Making sure your child stays safe at parties (Simplified English)

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Key Messages

  • If your child is invited to a party, make a time to talk to them about staying safe.

  • Talk to the parents who are hosting the party to check details and give your phone number.

  • During the party, keep your mobile phone with you in case your child or the hosts need to contact you.

Things to talk to your child about


Even if your child is not exposed to alcohol at home, as they get older alcohol might be at social events and parties. It’s a good idea to talk about alcohol before your child is exposed to it, and them being invited to a party can be a good time for this talk.

Let your child know your feelings on drinking alcohol. Setting clear rules can help to delay your child from starting to drink alcohol and prevent alcohol related harms. Providing alcohol for your child to take to a party is not a good idea. This sends the message that drinking alcohol is okay, which can lead to young people drinking more from a younger age.

If you think your child or others at the party will be drinking alcohol, talk to your child about staying safe and avoiding harm. This can be advice like:

  • Don’t drive or get in a car with a driver who has been drinking.
  • Stay with friends.
  • Don’t join in activities like swimming, riding a bike and other physical sports.

Dealing with peer pressure

Talk to your teenager about what to do if they are faced with peer pressure to drink alcohol or take drugs. It might help to remind them that the majority of teenagers do not use alcohol or drugs. Only 36% of 17-year-olds are “current drinkers”. You can also let them know how many young people in Australia use alcohol or other drugs, to show them that by not using drugs they are part of the majority of young Australians.

See our factsheet making choices to help your teenager think about situations they may face where they have to deal with peer pressure, and some strategies to do this successfully. They can also watch this 2-minute video on how to say no without losing face.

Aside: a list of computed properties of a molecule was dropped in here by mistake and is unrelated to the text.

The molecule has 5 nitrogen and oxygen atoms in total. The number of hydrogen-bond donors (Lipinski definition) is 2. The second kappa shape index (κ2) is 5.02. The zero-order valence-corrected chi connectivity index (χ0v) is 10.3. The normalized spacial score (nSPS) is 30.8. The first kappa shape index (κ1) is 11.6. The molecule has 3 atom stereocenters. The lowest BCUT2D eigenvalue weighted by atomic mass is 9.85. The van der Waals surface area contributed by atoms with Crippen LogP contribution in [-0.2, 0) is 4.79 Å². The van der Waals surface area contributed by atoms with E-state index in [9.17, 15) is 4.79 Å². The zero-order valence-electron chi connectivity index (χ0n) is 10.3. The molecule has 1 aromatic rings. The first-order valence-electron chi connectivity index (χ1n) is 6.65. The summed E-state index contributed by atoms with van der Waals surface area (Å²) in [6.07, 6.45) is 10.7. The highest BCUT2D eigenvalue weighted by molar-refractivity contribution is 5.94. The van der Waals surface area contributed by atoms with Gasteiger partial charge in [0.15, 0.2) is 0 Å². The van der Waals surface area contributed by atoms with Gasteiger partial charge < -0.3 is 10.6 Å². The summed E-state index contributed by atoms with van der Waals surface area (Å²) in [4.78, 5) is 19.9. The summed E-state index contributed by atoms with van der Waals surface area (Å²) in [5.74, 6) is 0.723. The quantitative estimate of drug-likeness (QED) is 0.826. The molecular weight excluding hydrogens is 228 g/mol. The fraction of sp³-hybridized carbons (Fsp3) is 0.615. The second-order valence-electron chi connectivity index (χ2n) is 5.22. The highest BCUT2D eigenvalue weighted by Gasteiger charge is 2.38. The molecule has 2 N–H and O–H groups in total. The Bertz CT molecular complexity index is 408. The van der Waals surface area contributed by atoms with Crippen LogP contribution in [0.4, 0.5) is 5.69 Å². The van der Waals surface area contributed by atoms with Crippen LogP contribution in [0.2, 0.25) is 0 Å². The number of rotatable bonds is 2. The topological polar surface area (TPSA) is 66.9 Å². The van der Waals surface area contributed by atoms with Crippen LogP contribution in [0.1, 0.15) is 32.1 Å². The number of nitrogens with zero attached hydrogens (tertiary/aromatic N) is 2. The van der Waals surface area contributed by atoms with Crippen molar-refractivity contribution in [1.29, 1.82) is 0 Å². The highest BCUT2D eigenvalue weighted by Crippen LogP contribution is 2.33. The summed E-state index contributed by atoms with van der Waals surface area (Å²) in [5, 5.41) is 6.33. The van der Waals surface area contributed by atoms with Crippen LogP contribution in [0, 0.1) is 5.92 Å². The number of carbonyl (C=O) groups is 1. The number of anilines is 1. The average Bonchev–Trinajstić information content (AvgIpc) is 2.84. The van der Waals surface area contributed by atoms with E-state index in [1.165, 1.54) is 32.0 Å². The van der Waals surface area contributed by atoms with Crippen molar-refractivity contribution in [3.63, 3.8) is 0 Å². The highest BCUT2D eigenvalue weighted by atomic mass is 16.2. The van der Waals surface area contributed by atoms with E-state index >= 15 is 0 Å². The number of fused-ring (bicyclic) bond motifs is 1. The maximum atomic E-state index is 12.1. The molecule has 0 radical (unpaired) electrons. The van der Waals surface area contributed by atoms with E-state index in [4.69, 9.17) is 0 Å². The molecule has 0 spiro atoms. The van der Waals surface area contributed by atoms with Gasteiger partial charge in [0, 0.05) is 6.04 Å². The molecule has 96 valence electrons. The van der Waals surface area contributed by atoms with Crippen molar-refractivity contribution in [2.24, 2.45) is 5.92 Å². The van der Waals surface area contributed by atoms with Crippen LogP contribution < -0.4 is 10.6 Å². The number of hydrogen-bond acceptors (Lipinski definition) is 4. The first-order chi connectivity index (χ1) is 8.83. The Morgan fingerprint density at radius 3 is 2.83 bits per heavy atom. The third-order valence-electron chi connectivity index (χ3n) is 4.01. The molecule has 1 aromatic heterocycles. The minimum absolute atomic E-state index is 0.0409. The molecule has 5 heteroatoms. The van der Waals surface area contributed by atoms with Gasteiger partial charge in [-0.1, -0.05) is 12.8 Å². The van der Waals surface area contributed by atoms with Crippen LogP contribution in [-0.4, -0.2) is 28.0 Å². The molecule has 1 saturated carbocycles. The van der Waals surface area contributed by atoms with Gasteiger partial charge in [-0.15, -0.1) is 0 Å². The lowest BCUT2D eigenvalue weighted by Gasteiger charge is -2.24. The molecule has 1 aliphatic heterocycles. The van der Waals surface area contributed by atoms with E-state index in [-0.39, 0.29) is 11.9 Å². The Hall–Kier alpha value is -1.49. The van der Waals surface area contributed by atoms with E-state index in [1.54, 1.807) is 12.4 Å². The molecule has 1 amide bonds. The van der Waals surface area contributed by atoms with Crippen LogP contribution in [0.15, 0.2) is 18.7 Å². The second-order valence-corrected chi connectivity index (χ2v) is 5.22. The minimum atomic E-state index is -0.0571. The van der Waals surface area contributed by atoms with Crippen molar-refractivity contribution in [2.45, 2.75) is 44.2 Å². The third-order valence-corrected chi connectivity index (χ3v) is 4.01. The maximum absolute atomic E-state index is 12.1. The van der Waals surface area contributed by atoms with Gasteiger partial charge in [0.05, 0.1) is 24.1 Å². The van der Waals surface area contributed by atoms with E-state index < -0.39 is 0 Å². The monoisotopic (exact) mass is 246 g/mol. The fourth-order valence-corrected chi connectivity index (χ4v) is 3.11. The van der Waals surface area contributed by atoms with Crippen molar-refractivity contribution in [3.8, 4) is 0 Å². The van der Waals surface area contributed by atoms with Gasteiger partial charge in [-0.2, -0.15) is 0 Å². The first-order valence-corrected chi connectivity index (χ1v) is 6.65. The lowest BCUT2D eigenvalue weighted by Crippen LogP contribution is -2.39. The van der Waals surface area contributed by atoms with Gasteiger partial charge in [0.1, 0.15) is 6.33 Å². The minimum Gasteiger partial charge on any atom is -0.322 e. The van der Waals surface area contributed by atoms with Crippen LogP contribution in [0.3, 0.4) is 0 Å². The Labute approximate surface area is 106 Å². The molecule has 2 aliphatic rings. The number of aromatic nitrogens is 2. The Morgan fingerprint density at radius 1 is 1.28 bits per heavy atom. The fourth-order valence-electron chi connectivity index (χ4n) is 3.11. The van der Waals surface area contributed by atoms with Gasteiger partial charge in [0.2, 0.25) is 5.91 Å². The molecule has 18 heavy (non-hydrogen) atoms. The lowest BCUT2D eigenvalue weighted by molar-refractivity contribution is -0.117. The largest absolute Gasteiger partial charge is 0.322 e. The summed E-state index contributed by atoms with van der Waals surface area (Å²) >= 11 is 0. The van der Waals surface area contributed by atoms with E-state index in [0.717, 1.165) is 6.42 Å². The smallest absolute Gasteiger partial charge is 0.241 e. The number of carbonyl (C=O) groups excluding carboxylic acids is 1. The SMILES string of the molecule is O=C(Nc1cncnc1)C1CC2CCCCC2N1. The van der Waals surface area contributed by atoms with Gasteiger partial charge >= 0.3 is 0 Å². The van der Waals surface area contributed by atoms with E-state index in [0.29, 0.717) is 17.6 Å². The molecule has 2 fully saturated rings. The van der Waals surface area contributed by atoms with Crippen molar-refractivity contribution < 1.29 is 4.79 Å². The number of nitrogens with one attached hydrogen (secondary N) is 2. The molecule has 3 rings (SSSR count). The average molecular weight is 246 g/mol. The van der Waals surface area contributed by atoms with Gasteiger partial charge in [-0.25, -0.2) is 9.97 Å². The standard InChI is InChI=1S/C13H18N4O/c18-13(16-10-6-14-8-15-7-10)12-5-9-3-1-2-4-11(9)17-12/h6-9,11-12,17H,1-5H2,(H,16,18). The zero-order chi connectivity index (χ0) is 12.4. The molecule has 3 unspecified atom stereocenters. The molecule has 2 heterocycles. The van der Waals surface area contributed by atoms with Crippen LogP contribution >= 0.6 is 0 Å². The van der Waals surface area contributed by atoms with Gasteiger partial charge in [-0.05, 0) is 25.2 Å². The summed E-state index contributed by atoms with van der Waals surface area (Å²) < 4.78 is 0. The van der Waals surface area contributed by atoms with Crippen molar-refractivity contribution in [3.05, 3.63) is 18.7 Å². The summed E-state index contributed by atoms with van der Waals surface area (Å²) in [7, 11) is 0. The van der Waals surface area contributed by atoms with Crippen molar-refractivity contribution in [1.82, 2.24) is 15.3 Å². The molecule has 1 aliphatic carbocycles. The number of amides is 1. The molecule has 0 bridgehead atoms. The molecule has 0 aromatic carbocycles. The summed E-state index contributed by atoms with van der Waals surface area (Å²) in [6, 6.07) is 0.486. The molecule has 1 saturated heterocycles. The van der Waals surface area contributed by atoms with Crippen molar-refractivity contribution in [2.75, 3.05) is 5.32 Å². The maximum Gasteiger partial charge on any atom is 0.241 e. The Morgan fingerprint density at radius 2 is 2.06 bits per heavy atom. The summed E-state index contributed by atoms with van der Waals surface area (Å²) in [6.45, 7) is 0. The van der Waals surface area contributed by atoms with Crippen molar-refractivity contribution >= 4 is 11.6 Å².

What to do if something goes wrong

It’s good for your child to know what to do if something goes wrong. Some tips to help prepare them are:

  • Repeat safety messages before every party. Make it simple, such as teach them to call you or an ambulance (000) if something goes wrong.
  • Let them know they will not get in trouble if they need help. Keep your mobile phone with you while your child is at the party.
  • Remind them that there will be adult supervision, and they should talk to the adult if anything goes wrong.
  • Remind them that situations can sometimes get out of control and that it is best to speak to an adult as soon as there is a problem.
  • Ask them to look after their friends at the party, especially if there will be alcohol.
  • Ask your child to read our factsheet on how to put someone in the recovery position in case one of their friends is unconscious and they need to wait for help.

To discuss with the hosting parents

It’s a good idea to contact the parents who are hosting the party to check details about the party. This can include anything you are worried about, but some suggestions are below.

Will there be alcohol at the party?

If the answer is yes, let the hosting parents know whether your child will still be attending the party and whether you give permission for your child to drink.

What supervision will be there?

Ask the hosting parents about their plan for supervising the party, such as how many adults will be there. Make sure you are satisfied with this level of supervision. If you can help supervise, offer this to the parents.

What time will the party start and finish?

Ask the host for a clear start and end time. This will help you organise transport to and from the party and know where your child is if you are not taking them yourself. Plan with your child how they will get home after the party, and make sure they have a safe option.

Swap contact numbers

Save the phone number of the hosting parents in case you need to contact them.

Page last reviewed: 19/07/2021

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